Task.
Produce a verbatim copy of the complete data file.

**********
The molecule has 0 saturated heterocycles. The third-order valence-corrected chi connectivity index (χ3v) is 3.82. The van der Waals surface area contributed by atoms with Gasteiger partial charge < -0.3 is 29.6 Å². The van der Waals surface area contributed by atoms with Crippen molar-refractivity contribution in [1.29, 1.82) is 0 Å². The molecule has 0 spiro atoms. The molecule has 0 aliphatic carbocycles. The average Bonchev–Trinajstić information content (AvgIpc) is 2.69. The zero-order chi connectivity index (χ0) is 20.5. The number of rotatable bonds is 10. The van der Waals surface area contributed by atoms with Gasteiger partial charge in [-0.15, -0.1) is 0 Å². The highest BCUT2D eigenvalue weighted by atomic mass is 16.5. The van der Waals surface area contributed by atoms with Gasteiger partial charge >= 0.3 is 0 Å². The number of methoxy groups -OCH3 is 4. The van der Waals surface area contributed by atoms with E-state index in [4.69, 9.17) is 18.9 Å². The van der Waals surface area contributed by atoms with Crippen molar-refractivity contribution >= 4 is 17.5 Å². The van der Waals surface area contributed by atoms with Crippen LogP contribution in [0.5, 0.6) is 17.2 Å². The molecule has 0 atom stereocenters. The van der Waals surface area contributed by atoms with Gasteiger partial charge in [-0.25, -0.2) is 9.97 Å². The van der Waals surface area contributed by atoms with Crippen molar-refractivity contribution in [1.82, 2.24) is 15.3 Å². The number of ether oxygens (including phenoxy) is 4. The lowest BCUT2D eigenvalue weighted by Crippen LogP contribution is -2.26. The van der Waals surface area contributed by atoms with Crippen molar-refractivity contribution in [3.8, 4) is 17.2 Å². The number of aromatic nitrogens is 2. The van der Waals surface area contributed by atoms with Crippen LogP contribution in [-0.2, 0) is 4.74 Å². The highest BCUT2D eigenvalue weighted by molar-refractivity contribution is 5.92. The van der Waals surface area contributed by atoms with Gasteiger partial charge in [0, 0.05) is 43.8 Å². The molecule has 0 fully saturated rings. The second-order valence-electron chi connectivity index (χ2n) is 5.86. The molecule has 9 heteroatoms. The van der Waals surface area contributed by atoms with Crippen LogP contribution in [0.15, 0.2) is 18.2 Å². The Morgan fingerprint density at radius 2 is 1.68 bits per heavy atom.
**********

The molecule has 0 saturated heterocycles. The third-order valence-corrected chi connectivity index (χ3v) is 3.82. The van der Waals surface area contributed by atoms with Gasteiger partial charge < -0.3 is 29.6 Å². The van der Waals surface area contributed by atoms with Crippen molar-refractivity contribution in [1.29, 1.82) is 0 Å². The molecule has 0 spiro atoms. The molecule has 0 aliphatic carbocycles. The average Bonchev–Trinajstić information content (AvgIpc) is 2.69. The zero-order chi connectivity index (χ0) is 20.5. The number of rotatable bonds is 10. The van der Waals surface area contributed by atoms with Gasteiger partial charge in [-0.15, -0.1) is 0 Å². The highest BCUT2D eigenvalue weighted by atomic mass is 16.5. The van der Waals surface area contributed by atoms with Gasteiger partial charge >= 0.3 is 0 Å². The number of methoxy groups -OCH3 is 4. The van der Waals surface area contributed by atoms with E-state index in [4.69, 9.17) is 18.9 Å². The van der Waals surface area contributed by atoms with Crippen molar-refractivity contribution >= 4 is 17.5 Å². The van der Waals surface area contributed by atoms with Crippen LogP contribution in [0.5, 0.6) is 17.2 Å². The molecule has 0 atom stereocenters. The van der Waals surface area contributed by atoms with Gasteiger partial charge in [-0.25, -0.2) is 9.97 Å². The van der Waals surface area contributed by atoms with Crippen molar-refractivity contribution in [1.82, 2.24) is 15.3 Å². The number of ether oxygens (including phenoxy) is 4. The lowest BCUT2D eigenvalue weighted by Crippen LogP contribution is -2.26. The van der Waals surface area contributed by atoms with Crippen molar-refractivity contribution in [3.8, 4) is 17.2 Å². The number of aromatic nitrogens is 2. The van der Waals surface area contributed by atoms with Crippen LogP contribution in [-0.2, 0) is 4.74 Å². The highest BCUT2D eigenvalue weighted by molar-refractivity contribution is 5.92. The van der Waals surface area contributed by atoms with Gasteiger partial charge in [0, 0.05) is 43.8 Å². The molecule has 0 fully saturated rings. The second-order valence-electron chi connectivity index (χ2n) is 5.86. The molecule has 9 heteroatoms. The van der Waals surface area contributed by atoms with Crippen LogP contribution in [0.15, 0.2) is 18.2 Å². The Morgan fingerprint density at radius 2 is 1.68 bits per heavy atom.